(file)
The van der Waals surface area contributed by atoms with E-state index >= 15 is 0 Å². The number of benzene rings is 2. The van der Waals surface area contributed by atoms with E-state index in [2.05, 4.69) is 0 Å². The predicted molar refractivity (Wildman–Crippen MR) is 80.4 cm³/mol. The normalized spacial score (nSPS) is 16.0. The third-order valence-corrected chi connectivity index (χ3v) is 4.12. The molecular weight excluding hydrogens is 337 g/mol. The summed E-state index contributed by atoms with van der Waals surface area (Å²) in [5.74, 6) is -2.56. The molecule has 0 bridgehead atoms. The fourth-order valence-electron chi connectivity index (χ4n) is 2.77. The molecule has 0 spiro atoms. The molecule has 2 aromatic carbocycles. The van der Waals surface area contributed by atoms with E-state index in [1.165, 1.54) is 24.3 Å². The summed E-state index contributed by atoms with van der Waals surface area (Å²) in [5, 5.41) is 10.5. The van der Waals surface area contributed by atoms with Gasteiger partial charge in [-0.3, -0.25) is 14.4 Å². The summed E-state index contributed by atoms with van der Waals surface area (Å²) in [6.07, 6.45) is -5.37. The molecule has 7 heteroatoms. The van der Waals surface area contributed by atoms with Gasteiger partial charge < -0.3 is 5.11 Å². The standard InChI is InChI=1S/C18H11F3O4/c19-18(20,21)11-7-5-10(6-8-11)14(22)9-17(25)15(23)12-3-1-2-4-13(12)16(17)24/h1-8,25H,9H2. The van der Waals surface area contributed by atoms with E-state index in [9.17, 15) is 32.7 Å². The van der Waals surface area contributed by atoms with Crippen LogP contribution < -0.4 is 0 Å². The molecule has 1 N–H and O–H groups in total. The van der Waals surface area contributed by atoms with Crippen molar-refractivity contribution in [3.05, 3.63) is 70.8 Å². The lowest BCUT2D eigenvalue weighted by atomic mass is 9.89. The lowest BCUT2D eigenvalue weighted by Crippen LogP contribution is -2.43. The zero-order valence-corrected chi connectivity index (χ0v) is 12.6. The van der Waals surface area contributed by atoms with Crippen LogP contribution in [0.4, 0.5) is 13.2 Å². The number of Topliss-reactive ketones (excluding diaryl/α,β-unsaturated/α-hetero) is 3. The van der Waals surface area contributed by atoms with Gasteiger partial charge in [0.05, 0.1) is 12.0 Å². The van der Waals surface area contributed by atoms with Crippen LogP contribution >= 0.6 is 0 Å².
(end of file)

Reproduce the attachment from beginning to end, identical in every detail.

The van der Waals surface area contributed by atoms with E-state index >= 15 is 0 Å². The number of benzene rings is 2. The van der Waals surface area contributed by atoms with E-state index in [2.05, 4.69) is 0 Å². The predicted molar refractivity (Wildman–Crippen MR) is 80.4 cm³/mol. The normalized spacial score (nSPS) is 16.0. The third-order valence-corrected chi connectivity index (χ3v) is 4.12. The molecular weight excluding hydrogens is 337 g/mol. The summed E-state index contributed by atoms with van der Waals surface area (Å²) in [5.74, 6) is -2.56. The molecule has 0 bridgehead atoms. The fourth-order valence-electron chi connectivity index (χ4n) is 2.77. The molecule has 0 spiro atoms. The molecule has 2 aromatic carbocycles. The van der Waals surface area contributed by atoms with E-state index in [1.165, 1.54) is 24.3 Å². The summed E-state index contributed by atoms with van der Waals surface area (Å²) in [5, 5.41) is 10.5. The van der Waals surface area contributed by atoms with Gasteiger partial charge in [-0.3, -0.25) is 14.4 Å². The summed E-state index contributed by atoms with van der Waals surface area (Å²) in [6.07, 6.45) is -5.37. The molecule has 7 heteroatoms. The van der Waals surface area contributed by atoms with Gasteiger partial charge < -0.3 is 5.11 Å². The standard InChI is InChI=1S/C18H11F3O4/c19-18(20,21)11-7-5-10(6-8-11)14(22)9-17(25)15(23)12-3-1-2-4-13(12)16(17)24/h1-8,25H,9H2. The van der Waals surface area contributed by atoms with E-state index in [9.17, 15) is 32.7 Å². The van der Waals surface area contributed by atoms with Crippen LogP contribution < -0.4 is 0 Å². The molecule has 1 N–H and O–H groups in total. The van der Waals surface area contributed by atoms with Crippen molar-refractivity contribution in [3.05, 3.63) is 70.8 Å². The lowest BCUT2D eigenvalue weighted by atomic mass is 9.89. The lowest BCUT2D eigenvalue weighted by Crippen LogP contribution is -2.43. The zero-order valence-corrected chi connectivity index (χ0v) is 12.6. The van der Waals surface area contributed by atoms with Crippen LogP contribution in [0.4, 0.5) is 13.2 Å². The number of Topliss-reactive ketones (excluding diaryl/α,β-unsaturated/α-hetero) is 3. The van der Waals surface area contributed by atoms with Gasteiger partial charge in [0.05, 0.1) is 12.0 Å². The van der Waals surface area contributed by atoms with Crippen LogP contribution >= 0.6 is 0 Å².